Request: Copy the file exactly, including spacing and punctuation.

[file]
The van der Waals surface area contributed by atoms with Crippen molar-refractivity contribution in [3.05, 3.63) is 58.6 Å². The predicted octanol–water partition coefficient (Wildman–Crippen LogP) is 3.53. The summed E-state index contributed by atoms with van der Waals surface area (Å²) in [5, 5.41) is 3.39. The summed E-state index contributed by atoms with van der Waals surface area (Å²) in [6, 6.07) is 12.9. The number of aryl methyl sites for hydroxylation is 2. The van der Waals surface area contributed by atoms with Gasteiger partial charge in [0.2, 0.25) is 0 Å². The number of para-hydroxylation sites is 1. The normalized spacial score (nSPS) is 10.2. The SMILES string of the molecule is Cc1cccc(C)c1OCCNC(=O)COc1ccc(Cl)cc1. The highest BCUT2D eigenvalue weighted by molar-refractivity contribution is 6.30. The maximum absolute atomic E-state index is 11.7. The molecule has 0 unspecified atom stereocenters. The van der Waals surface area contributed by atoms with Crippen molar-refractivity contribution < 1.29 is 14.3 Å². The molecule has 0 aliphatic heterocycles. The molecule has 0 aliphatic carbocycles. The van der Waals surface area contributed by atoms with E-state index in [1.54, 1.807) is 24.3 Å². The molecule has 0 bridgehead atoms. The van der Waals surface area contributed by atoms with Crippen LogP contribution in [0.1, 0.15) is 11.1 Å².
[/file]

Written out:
The van der Waals surface area contributed by atoms with Crippen molar-refractivity contribution in [3.05, 3.63) is 58.6 Å². The predicted octanol–water partition coefficient (Wildman–Crippen LogP) is 3.53. The summed E-state index contributed by atoms with van der Waals surface area (Å²) in [5, 5.41) is 3.39. The summed E-state index contributed by atoms with van der Waals surface area (Å²) in [6, 6.07) is 12.9. The number of aryl methyl sites for hydroxylation is 2. The van der Waals surface area contributed by atoms with Gasteiger partial charge in [0.2, 0.25) is 0 Å². The number of para-hydroxylation sites is 1. The normalized spacial score (nSPS) is 10.2. The SMILES string of the molecule is Cc1cccc(C)c1OCCNC(=O)COc1ccc(Cl)cc1. The highest BCUT2D eigenvalue weighted by molar-refractivity contribution is 6.30. The maximum absolute atomic E-state index is 11.7. The molecule has 0 unspecified atom stereocenters. The van der Waals surface area contributed by atoms with Crippen molar-refractivity contribution < 1.29 is 14.3 Å². The molecule has 0 aliphatic heterocycles. The molecule has 0 aliphatic carbocycles. The van der Waals surface area contributed by atoms with E-state index in [1.54, 1.807) is 24.3 Å². The molecule has 0 bridgehead atoms. The van der Waals surface area contributed by atoms with Crippen LogP contribution in [0.1, 0.15) is 11.1 Å².